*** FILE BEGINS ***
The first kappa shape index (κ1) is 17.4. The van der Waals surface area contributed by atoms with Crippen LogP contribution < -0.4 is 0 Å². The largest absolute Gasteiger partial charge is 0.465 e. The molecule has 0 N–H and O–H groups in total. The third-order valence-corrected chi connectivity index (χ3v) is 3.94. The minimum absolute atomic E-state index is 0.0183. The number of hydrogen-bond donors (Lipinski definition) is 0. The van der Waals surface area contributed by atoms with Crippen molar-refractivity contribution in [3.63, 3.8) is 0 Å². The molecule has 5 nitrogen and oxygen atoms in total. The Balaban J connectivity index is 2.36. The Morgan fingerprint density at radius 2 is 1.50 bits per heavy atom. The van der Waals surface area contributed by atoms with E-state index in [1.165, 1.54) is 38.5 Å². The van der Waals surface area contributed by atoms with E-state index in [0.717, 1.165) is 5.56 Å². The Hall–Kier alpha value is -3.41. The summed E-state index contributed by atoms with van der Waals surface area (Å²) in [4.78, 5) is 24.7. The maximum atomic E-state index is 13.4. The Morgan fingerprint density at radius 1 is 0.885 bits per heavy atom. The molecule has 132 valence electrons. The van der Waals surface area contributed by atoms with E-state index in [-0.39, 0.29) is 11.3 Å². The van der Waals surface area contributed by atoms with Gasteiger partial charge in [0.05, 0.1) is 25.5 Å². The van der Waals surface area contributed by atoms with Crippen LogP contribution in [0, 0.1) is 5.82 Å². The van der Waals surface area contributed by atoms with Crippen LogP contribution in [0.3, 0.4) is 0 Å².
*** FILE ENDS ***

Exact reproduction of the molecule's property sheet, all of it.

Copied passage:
The first kappa shape index (κ1) is 17.4. The van der Waals surface area contributed by atoms with Crippen LogP contribution < -0.4 is 0 Å². The largest absolute Gasteiger partial charge is 0.465 e. The molecule has 0 N–H and O–H groups in total. The third-order valence-corrected chi connectivity index (χ3v) is 3.94. The minimum absolute atomic E-state index is 0.0183. The number of hydrogen-bond donors (Lipinski definition) is 0. The van der Waals surface area contributed by atoms with Crippen molar-refractivity contribution in [3.63, 3.8) is 0 Å². The molecule has 5 nitrogen and oxygen atoms in total. The Balaban J connectivity index is 2.36. The Morgan fingerprint density at radius 2 is 1.50 bits per heavy atom. The van der Waals surface area contributed by atoms with E-state index in [1.165, 1.54) is 38.5 Å². The van der Waals surface area contributed by atoms with E-state index in [0.717, 1.165) is 5.56 Å². The Hall–Kier alpha value is -3.41. The summed E-state index contributed by atoms with van der Waals surface area (Å²) in [4.78, 5) is 24.7. The maximum atomic E-state index is 13.4. The Morgan fingerprint density at radius 1 is 0.885 bits per heavy atom. The molecule has 132 valence electrons. The van der Waals surface area contributed by atoms with E-state index in [-0.39, 0.29) is 11.3 Å². The van der Waals surface area contributed by atoms with Gasteiger partial charge in [0.05, 0.1) is 25.5 Å². The van der Waals surface area contributed by atoms with Crippen LogP contribution in [0, 0.1) is 5.82 Å². The van der Waals surface area contributed by atoms with Crippen LogP contribution in [0.3, 0.4) is 0 Å².